Handling Acts of Staged Controversy
Unfortunately, hatred, bigotry, and mistrust exist in the United States, and it is the role of civil rights groups to respond appropriately when acts of hatred do occur. It is the duty of responsible officials to monitor political, religious, and social tensions so that violent acts motivated by hatred can be prevented. The long view for homeland security, however, cannot be compromised by hasty responses to ambiguous situations. It is possible that some Islamist groups may exaggerate the occurrence of anti-Islamic discrimination in order to validate the premise that "Islamophobia" is rampant. According to FBI statistics, out of a total 7,624 hate crimes reported in the United States in 2007, 115 were motivated by anti-Islamic bias. By contrast, 2,658 were motivated by bias against blacks, 749 were anti-white, 1,265 targeted people based on sexual orientation and 969 of the hate crimes reported were motivated by bias against Jews.
Law enforcement and security personnel, airline and airport managers, legislators, politicians, media, and private citizens all have roles to play to prevent the spread of extremist ideology, which could lead to radicalization and, ultimately, a possible terrorist event.
Response at the Federal, Law Enforcement and Media Levels
Politicians must acknowledge Islamist ideology is being promoted in the United States, recognize who is promoting it, and understand the subtle tactics used by the Islamist groups before they can introduce effective counter-measures against terrorism. Politicians must realize that Islamist groups are competing for hearts and minds in the United States, so commitment to democratic values cannot be taken for granted.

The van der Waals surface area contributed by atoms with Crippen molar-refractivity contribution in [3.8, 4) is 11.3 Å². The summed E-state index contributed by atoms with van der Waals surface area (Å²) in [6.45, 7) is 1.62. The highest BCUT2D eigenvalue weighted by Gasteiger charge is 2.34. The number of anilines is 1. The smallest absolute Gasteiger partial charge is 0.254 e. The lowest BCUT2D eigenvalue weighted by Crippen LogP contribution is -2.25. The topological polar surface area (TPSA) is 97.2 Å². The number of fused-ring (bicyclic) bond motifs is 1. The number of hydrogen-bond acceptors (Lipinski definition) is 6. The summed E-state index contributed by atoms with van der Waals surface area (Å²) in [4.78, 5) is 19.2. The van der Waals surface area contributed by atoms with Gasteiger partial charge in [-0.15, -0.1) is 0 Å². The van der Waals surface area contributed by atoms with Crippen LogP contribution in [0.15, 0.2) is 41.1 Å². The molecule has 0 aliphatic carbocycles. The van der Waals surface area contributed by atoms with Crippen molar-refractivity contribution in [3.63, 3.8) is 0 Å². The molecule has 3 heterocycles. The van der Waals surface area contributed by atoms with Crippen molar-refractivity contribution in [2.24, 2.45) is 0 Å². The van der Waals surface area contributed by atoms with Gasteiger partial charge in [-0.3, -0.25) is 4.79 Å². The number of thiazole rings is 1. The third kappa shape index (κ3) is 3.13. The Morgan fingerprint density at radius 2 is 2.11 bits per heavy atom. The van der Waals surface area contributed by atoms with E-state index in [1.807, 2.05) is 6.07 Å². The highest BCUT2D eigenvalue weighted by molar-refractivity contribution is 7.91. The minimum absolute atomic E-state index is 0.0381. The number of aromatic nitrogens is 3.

How does law enforcement play a role in acts of staged controversy if there is no apparent crime committed? It is unlawful to conspire and to deliberately disrupt or interfere with the legitimate activities of law enforcement and security personnel. Engaging in deliberately suspicious behavior in order to distract security and law enforcement authorities is a tactic that has been discussed on Islamist message boards. Of course, in ambiguous situations it is hard to prove the actual intent of the actors. Difficult though it may be, investigations should be conducted and cooperating witnesses sought and developed. The stakes are high, especially when the results of these incidents are considered in the aggregate and not individually.
Associations with terrorists or terrorist groups are not evidence of a crime, but are valuable data points in evaluating the true nature of an incident. If there are nefarious or questionable associations or prior activities that could shed light on possible motivations for ambiguous acts, they should be made known as much as possible. For example, one of the six imams involved in the Minnesota airport case, Omar Shahin, raised money for the Holy Land Foundation and for the Illinois-based KindHearts Foundation, which the government shut down last year for alleged support of Hamas."